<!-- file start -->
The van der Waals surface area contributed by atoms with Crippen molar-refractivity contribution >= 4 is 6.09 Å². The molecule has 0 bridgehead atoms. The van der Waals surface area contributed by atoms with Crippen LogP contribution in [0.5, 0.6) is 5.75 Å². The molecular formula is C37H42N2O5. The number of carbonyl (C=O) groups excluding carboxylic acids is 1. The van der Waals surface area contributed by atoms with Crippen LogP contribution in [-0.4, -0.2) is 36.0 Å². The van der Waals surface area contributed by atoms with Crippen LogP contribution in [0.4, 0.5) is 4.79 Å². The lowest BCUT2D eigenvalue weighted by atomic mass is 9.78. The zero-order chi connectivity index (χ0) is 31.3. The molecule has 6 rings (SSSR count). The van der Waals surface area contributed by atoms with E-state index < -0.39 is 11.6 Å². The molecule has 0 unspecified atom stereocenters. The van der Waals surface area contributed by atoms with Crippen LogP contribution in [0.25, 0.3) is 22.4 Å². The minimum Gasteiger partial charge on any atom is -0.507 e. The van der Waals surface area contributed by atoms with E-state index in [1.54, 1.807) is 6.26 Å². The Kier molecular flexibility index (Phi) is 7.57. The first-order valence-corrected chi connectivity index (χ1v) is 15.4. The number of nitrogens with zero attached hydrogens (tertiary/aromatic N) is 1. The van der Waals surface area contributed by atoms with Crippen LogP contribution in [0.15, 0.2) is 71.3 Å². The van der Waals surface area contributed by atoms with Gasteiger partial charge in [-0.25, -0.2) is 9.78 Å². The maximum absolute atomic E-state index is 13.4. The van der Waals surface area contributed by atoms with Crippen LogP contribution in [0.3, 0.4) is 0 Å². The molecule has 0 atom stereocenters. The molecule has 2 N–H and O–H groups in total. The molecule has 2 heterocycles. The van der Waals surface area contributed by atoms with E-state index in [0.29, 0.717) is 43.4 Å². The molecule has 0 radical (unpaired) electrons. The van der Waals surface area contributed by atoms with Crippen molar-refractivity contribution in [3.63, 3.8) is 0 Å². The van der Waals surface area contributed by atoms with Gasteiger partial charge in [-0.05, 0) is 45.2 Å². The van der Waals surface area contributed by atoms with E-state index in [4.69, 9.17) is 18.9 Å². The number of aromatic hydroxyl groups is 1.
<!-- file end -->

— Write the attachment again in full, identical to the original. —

The van der Waals surface area contributed by atoms with Crippen molar-refractivity contribution >= 4 is 6.09 Å². The molecule has 0 bridgehead atoms. The van der Waals surface area contributed by atoms with Crippen LogP contribution in [0.5, 0.6) is 5.75 Å². The molecular formula is C37H42N2O5. The number of carbonyl (C=O) groups excluding carboxylic acids is 1. The van der Waals surface area contributed by atoms with Crippen LogP contribution in [-0.4, -0.2) is 36.0 Å². The van der Waals surface area contributed by atoms with Crippen LogP contribution in [0.4, 0.5) is 4.79 Å². The lowest BCUT2D eigenvalue weighted by atomic mass is 9.78. The zero-order chi connectivity index (χ0) is 31.3. The molecule has 6 rings (SSSR count). The van der Waals surface area contributed by atoms with E-state index < -0.39 is 11.6 Å². The molecule has 0 unspecified atom stereocenters. The van der Waals surface area contributed by atoms with Crippen LogP contribution in [0.25, 0.3) is 22.4 Å². The minimum Gasteiger partial charge on any atom is -0.507 e. The van der Waals surface area contributed by atoms with E-state index in [1.54, 1.807) is 6.26 Å². The Kier molecular flexibility index (Phi) is 7.57. The first-order valence-corrected chi connectivity index (χ1v) is 15.4. The number of nitrogens with zero attached hydrogens (tertiary/aromatic N) is 1. The van der Waals surface area contributed by atoms with Crippen LogP contribution in [0.15, 0.2) is 71.3 Å². The van der Waals surface area contributed by atoms with Gasteiger partial charge in [-0.25, -0.2) is 9.78 Å². The maximum absolute atomic E-state index is 13.4. The van der Waals surface area contributed by atoms with Crippen LogP contribution in [0.3, 0.4) is 0 Å². The molecule has 0 atom stereocenters. The molecule has 2 N–H and O–H groups in total. The molecule has 2 heterocycles. The van der Waals surface area contributed by atoms with E-state index in [0.29, 0.717) is 43.4 Å². The molecule has 0 radical (unpaired) electrons. The van der Waals surface area contributed by atoms with Crippen molar-refractivity contribution in [3.63, 3.8) is 0 Å². The van der Waals surface area contributed by atoms with Gasteiger partial charge in [-0.05, 0) is 45.2 Å². The van der Waals surface area contributed by atoms with E-state index in [4.69, 9.17) is 18.9 Å². The number of aromatic hydroxyl groups is 1.